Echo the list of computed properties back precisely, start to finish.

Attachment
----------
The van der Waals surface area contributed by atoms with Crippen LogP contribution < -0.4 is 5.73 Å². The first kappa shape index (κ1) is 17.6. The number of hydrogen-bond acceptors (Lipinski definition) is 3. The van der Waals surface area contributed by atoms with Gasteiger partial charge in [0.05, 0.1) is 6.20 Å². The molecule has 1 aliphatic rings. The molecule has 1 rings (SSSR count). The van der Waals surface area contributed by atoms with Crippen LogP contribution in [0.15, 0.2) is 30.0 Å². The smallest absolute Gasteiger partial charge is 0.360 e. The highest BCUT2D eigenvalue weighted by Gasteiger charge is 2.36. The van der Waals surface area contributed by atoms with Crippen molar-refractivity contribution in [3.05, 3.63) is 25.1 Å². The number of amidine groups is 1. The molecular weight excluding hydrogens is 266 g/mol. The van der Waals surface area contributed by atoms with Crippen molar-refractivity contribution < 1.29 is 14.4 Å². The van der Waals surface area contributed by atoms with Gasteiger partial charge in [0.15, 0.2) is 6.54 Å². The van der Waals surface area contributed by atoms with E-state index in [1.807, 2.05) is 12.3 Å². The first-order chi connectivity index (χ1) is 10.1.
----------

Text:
The van der Waals surface area contributed by atoms with Crippen LogP contribution < -0.4 is 5.73 Å². The first kappa shape index (κ1) is 17.6. The number of hydrogen-bond acceptors (Lipinski definition) is 3. The van der Waals surface area contributed by atoms with Gasteiger partial charge in [0.05, 0.1) is 6.20 Å². The molecule has 1 aliphatic rings. The molecule has 1 rings (SSSR count). The van der Waals surface area contributed by atoms with Crippen LogP contribution in [0.15, 0.2) is 30.0 Å². The smallest absolute Gasteiger partial charge is 0.360 e. The highest BCUT2D eigenvalue weighted by Gasteiger charge is 2.36. The van der Waals surface area contributed by atoms with Crippen molar-refractivity contribution in [3.05, 3.63) is 25.1 Å². The number of amidine groups is 1. The molecular weight excluding hydrogens is 266 g/mol. The van der Waals surface area contributed by atoms with Crippen molar-refractivity contribution < 1.29 is 14.4 Å². The van der Waals surface area contributed by atoms with Gasteiger partial charge in [0.15, 0.2) is 6.54 Å². The van der Waals surface area contributed by atoms with E-state index in [1.807, 2.05) is 12.3 Å². The first-order chi connectivity index (χ1) is 10.1.